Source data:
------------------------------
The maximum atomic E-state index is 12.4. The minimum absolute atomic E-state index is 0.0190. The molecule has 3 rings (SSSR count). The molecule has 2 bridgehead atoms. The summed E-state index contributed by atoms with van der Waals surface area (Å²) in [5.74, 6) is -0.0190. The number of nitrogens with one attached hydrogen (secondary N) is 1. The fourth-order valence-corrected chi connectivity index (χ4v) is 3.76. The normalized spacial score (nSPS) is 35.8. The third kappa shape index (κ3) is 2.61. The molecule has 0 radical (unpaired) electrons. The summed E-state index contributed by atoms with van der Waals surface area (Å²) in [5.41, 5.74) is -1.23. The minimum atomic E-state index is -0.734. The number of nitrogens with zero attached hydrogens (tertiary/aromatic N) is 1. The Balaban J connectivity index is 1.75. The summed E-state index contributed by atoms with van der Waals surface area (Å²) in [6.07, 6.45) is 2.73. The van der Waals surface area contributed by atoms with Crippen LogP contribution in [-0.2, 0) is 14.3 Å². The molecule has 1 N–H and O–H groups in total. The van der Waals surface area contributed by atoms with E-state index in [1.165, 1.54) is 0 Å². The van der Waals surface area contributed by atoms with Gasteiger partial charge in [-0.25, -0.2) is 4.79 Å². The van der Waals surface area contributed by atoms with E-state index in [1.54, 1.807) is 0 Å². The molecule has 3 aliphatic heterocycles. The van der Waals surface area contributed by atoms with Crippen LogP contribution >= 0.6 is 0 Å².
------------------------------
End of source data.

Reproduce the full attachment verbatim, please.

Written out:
The maximum atomic E-state index is 12.4. The minimum absolute atomic E-state index is 0.0190. The molecule has 3 rings (SSSR count). The molecule has 2 bridgehead atoms. The summed E-state index contributed by atoms with van der Waals surface area (Å²) in [5.74, 6) is -0.0190. The number of nitrogens with one attached hydrogen (secondary N) is 1. The fourth-order valence-corrected chi connectivity index (χ4v) is 3.76. The normalized spacial score (nSPS) is 35.8. The third kappa shape index (κ3) is 2.61. The molecule has 0 radical (unpaired) electrons. The summed E-state index contributed by atoms with van der Waals surface area (Å²) in [5.41, 5.74) is -1.23. The minimum atomic E-state index is -0.734. The number of nitrogens with zero attached hydrogens (tertiary/aromatic N) is 1. The Balaban J connectivity index is 1.75. The summed E-state index contributed by atoms with van der Waals surface area (Å²) in [6.07, 6.45) is 2.73. The van der Waals surface area contributed by atoms with Crippen LogP contribution in [-0.2, 0) is 14.3 Å². The molecule has 1 N–H and O–H groups in total. The van der Waals surface area contributed by atoms with E-state index in [1.165, 1.54) is 0 Å². The van der Waals surface area contributed by atoms with Gasteiger partial charge in [-0.25, -0.2) is 4.79 Å². The van der Waals surface area contributed by atoms with E-state index in [1.54, 1.807) is 0 Å². The molecule has 3 aliphatic heterocycles. The van der Waals surface area contributed by atoms with Crippen LogP contribution >= 0.6 is 0 Å².